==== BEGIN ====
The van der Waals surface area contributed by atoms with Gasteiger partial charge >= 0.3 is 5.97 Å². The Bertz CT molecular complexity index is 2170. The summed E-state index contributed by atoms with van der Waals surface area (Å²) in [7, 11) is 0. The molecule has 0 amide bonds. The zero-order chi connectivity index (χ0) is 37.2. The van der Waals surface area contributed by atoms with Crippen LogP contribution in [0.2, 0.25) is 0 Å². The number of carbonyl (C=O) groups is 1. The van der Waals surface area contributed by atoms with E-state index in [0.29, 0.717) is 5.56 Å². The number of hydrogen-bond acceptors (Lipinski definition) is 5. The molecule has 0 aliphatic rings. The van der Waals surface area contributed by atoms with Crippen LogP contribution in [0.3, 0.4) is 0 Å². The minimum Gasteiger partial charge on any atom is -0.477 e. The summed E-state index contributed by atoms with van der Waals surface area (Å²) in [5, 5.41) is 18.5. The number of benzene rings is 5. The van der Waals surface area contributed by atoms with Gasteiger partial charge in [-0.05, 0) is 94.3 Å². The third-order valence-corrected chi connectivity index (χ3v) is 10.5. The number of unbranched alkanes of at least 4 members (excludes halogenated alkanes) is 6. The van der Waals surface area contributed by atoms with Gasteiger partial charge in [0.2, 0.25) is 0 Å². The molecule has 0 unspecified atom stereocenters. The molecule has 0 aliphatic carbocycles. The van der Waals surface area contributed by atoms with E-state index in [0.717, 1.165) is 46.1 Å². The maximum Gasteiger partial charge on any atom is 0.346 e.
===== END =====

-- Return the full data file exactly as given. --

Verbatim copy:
The van der Waals surface area contributed by atoms with Gasteiger partial charge >= 0.3 is 5.97 Å². The Bertz CT molecular complexity index is 2170. The summed E-state index contributed by atoms with van der Waals surface area (Å²) in [7, 11) is 0. The molecule has 0 amide bonds. The zero-order chi connectivity index (χ0) is 37.2. The van der Waals surface area contributed by atoms with Crippen LogP contribution in [0.2, 0.25) is 0 Å². The number of carbonyl (C=O) groups is 1. The van der Waals surface area contributed by atoms with E-state index in [0.29, 0.717) is 5.56 Å². The number of hydrogen-bond acceptors (Lipinski definition) is 5. The molecule has 0 aliphatic rings. The van der Waals surface area contributed by atoms with Crippen LogP contribution in [0.3, 0.4) is 0 Å². The minimum Gasteiger partial charge on any atom is -0.477 e. The summed E-state index contributed by atoms with van der Waals surface area (Å²) in [5, 5.41) is 18.5. The number of benzene rings is 5. The van der Waals surface area contributed by atoms with Gasteiger partial charge in [-0.05, 0) is 94.3 Å². The third-order valence-corrected chi connectivity index (χ3v) is 10.5. The number of unbranched alkanes of at least 4 members (excludes halogenated alkanes) is 6. The van der Waals surface area contributed by atoms with Gasteiger partial charge in [0.2, 0.25) is 0 Å². The molecule has 0 unspecified atom stereocenters. The molecule has 0 aliphatic carbocycles. The van der Waals surface area contributed by atoms with E-state index in [0.717, 1.165) is 46.1 Å². The maximum Gasteiger partial charge on any atom is 0.346 e.